Solar power and it’s future role in the UK


The weather always seems to be raining in the UK! Or so the Britishconversational obsession with the climate would suggest. Solar powerhas great potential even for countries like the UK with lower levelsof sunshine.

PV units

In theory at least, the price of solar panels should be far lower than their typical £200-£300 per panel current unit price. A solar panel,consists of silicon, the most abundant element on Earth, copper and ahousing unit of stainless steel, aluminium plus glass, the total forall of these components from a wholesale supplier is probably around £50. All the rest of course is the cost of construction and development.

That strongly suggests the price of PV units will continue to fall, andindeed over the last ten years their prices have consistently comedown. As global demand grows the scale or production is increasing.


Theamount of energy that arrives from the sun that gets converted toelectricity is known as the efficiency factor currently technologyhas improved greatly, however the best panels convert around 14% ofenergy to electricity the rest being lost as heat. This is up fromaround 12% a few years ago, so the direction of travel is a good one.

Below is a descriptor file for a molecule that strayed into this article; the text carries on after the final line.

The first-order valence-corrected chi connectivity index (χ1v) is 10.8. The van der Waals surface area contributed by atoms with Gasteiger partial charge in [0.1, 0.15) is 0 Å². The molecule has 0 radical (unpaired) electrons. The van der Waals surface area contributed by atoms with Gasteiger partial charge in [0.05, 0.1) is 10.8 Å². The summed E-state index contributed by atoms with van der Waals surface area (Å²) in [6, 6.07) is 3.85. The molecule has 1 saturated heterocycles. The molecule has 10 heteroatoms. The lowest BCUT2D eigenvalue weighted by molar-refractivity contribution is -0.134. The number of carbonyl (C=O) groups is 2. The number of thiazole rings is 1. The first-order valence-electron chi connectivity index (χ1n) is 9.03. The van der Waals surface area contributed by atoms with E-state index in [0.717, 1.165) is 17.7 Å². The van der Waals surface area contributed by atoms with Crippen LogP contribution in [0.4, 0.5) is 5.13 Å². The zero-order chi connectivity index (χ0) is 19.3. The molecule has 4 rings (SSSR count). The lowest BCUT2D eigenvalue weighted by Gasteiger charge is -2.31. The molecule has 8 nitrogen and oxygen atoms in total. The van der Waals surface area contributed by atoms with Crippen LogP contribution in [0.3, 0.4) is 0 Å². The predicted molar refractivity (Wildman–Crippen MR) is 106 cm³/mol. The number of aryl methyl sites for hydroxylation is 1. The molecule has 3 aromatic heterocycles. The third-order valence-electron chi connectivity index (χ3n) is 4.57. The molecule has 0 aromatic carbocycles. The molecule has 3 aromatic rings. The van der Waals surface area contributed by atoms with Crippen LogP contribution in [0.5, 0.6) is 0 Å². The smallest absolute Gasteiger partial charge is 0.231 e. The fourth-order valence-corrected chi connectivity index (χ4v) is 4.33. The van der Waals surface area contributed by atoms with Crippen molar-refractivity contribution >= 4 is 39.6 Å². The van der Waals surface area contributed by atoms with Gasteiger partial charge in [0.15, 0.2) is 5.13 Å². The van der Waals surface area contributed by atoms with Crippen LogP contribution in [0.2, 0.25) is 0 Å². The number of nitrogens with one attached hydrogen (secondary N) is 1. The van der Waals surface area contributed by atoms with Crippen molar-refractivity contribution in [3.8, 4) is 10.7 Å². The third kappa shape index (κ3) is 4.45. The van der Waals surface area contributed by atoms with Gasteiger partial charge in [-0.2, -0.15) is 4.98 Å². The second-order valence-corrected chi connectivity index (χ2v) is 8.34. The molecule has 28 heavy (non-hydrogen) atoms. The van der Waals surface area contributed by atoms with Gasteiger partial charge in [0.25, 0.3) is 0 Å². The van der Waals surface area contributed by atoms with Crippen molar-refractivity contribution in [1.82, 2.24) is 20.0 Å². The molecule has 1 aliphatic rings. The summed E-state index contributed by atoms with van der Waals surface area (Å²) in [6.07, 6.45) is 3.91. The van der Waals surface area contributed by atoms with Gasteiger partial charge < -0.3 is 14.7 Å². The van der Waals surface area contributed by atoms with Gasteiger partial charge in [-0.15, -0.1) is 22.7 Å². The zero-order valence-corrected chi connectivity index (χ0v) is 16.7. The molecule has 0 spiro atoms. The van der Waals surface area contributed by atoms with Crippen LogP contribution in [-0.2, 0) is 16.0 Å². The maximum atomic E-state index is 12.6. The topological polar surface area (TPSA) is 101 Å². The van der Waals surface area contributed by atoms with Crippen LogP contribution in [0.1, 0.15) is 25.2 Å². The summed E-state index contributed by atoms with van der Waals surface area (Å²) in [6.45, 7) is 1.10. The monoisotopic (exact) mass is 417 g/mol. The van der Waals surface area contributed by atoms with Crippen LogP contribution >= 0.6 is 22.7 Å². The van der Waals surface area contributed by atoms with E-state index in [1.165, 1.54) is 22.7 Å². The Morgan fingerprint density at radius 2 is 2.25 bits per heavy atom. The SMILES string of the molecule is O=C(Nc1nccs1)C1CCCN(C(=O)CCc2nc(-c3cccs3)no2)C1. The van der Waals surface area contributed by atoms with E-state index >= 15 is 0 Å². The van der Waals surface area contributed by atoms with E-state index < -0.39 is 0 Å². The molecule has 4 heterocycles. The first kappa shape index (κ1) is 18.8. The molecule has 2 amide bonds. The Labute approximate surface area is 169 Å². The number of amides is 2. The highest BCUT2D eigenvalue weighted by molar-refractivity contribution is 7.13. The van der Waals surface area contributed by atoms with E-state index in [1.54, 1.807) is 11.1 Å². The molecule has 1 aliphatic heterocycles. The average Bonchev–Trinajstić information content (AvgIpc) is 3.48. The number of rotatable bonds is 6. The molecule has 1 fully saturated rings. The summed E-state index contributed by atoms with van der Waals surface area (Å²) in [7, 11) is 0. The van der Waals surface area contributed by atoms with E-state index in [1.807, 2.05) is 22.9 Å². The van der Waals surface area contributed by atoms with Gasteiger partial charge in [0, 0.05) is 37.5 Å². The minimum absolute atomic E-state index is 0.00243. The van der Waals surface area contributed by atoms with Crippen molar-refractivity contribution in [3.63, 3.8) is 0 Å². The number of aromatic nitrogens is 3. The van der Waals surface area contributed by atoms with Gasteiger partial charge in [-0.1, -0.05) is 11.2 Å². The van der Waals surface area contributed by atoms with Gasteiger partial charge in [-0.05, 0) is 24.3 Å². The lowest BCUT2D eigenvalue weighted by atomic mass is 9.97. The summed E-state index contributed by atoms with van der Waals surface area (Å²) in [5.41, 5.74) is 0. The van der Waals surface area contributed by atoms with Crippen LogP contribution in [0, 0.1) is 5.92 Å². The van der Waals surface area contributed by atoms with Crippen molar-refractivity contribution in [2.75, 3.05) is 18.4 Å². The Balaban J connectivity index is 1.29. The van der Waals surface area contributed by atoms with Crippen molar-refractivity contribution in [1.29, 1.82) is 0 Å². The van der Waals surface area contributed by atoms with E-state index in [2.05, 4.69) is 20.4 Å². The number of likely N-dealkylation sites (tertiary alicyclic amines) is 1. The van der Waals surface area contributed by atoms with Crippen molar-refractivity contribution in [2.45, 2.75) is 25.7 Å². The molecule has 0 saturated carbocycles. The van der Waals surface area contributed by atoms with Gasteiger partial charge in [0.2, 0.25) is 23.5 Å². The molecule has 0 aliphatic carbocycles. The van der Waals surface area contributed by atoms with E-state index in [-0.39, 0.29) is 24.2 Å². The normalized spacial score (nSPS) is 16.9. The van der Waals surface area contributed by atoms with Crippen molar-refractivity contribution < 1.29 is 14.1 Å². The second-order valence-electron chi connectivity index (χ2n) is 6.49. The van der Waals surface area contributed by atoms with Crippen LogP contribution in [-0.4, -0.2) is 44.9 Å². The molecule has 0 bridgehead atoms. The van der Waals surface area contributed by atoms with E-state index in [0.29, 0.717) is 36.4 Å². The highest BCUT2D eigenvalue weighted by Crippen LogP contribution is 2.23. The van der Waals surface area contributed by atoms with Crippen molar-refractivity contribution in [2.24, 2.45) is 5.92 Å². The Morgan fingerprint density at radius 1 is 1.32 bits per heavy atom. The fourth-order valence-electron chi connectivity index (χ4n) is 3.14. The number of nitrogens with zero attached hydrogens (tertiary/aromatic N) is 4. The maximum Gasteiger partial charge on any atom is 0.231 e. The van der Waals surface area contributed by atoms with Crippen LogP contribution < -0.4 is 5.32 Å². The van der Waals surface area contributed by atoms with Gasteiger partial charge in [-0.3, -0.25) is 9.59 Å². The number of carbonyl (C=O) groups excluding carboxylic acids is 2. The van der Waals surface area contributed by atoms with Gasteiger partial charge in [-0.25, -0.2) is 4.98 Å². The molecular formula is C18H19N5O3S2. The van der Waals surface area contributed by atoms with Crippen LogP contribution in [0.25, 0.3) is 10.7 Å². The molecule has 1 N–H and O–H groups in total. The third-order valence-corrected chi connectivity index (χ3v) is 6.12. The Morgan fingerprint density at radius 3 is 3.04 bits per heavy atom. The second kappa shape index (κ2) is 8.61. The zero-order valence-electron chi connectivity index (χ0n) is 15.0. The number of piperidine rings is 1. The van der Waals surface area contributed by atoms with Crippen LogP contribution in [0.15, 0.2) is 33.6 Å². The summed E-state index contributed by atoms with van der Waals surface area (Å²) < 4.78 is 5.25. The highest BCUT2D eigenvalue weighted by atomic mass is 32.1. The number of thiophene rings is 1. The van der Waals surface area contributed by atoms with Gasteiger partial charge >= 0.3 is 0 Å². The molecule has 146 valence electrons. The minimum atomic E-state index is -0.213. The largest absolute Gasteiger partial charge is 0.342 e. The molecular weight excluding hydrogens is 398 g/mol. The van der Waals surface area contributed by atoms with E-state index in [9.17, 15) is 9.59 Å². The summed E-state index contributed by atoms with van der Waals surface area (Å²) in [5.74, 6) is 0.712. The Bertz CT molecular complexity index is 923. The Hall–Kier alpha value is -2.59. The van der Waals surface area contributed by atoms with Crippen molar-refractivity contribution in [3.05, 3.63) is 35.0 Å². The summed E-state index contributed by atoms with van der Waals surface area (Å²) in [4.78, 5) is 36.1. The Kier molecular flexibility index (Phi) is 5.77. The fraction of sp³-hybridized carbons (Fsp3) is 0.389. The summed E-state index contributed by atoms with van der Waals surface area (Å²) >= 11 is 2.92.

Driving around the UK, it is encouraging to see many households haveinstalled solar, but there is still a long way to go, maybe 3% ofproperties at present have solar installed.


Theability to store energy locally will be a big game changer, becausedomestic usage is mostly in the evenings and at night. The UK doeshave feed in tariffs where energy can be sold to a local powergeneration company however installing PV to be eligible for the feedin tariffs is expensive and that negates most of the benefit.

The future

I can seethat 20-40 years from now the efficiency of PV panels will be muchimproved, battery storage technology will be far cheaper, given thehuge investment and progress in the automotive industry.

Combiningthis with offshore and onshore wind power means the UK should be ableeventually to move to export sustainable energy and to completelymove away from fossil fuels and imported gas and oil for energygeneration.


There arehuge potential economic and environmental benefits which areachievable in the reasonably near future. The UK’s dependence onimported Gas and Oil is potentially reversible meaning we should haveno need of Russian gas or Saudi oil in the long term.

TheGovernment is making progress towards all this, but more can be donenationally and by citizens personally to move themselves over torenewable power.